Later the same evening, after the program had gone to air, the Prime Minister added his own comment to his secretary’s post, describing the program’s participants (other, presumably than Ishiba and Yamaguchi) as “too low-level” (osomatsu sugi). One panelist was described as being “beyond the pale”, and of two others, the Prime Minister wrote that they should be “ashamed to show their faces in public”. 9

Shortly afterwards, Professor Fujiwara posted a mildly worded response on Twitter, pointing out that he has never said or written that Japanese abductees should be returned to North Korea. Energetic efforts by at least one pro-Abe website to prove him wrong ended in failure 10, but meanwhile his supposed “statement” on the abduction issue (which in the Japanese context is roughly the equivalent of an American politics professor expressing support for Al Qaida) was circulating like wildfire through Japan’s right wing blogosphere.

Neither Abe nor his secretary has apologized for or revised the comment about Fujiwara, which still remains on the Prime Minister’s Facebook page. No opposition politician and no national newspaper or TV station in Japan has questioned the Prime Minister’s use of Facebook to libel an academic public commentator. Nor did any of them discuss the propriety of the Prime Minister’s Facebook page being used to post a misleading description of a TV discussion program, with the intention of inciting readers to inundate the program with pro-government comments.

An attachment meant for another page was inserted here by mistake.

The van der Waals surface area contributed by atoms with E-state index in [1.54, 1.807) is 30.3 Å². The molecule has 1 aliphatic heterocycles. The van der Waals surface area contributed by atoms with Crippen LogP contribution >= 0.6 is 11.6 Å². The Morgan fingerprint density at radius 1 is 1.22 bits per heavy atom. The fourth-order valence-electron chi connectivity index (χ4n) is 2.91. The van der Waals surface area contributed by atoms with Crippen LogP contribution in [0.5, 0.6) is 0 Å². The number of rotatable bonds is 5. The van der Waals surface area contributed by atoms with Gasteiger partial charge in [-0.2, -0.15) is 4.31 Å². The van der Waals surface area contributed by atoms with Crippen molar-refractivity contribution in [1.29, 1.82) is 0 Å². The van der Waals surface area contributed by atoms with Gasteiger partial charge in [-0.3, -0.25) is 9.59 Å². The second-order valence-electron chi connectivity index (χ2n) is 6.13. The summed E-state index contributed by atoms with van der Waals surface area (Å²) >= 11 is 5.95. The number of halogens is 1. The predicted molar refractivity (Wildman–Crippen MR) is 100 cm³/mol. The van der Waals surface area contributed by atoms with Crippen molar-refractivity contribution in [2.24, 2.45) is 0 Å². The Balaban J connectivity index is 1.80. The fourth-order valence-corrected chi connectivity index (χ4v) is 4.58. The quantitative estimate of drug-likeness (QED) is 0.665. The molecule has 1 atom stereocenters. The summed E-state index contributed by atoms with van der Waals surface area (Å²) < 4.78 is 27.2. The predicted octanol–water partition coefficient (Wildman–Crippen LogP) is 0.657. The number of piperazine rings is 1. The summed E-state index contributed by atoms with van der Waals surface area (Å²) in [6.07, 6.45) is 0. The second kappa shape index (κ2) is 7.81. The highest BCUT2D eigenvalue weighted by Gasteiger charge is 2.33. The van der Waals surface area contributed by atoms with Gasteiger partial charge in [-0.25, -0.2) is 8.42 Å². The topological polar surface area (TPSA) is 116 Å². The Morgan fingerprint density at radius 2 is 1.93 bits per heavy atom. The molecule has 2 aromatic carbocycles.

The Abe Facebook message can be read as a calculated warning to any Japanese media outlet or commentator proposing to express doubts at government policy that they are likely face officially sanctioned harassment and vilification. In the Internet age, direct intervention by politicians in the media is no longer needed; they can get their Facebook friends to do it for them.

The Wrong Side of the Law: Policing Freedom of Speech in Abe’s Japan

Since its establishment in 2007, the Zaitokukai has weathered ups and downs in its fortunes, but rising tensions between Japan and its Asian neighbours and the election of the new government appears to have given the group a new lease on life. It has also spawned a growing proliferation of similar groups which use the same tactics, and often work in coordination with one another: among them the bizarrely named Shinshakai Undo(literally, New Social Movement). The focus of these groups’ recent actions has been the Tokyo district of Shin-Okubo, which has a large concentration of ethnic Korean and Chinese inhabitants. On 9 February 2013, some 150 to 200 far right demonstratorsstaged a march through the busy main streets of Shin-Okubo, yelling vitriolic abuse and incitements to ethnic violence at inhabitants and passers-by, and carrying Japanese military flags and an assortment of placards with extremely violent slogans, of which “Kill Koreans” was one of the less obscene. The demonstration was organized by Shinshakai Undowith the support of the Zaitokukai, and featured marshals with armbands and face masks, who prowled the pavements, mingling with the very substantial police presence, and occasionally pushing, shoving or physically intimidating people who appeared to express disagreement with their views.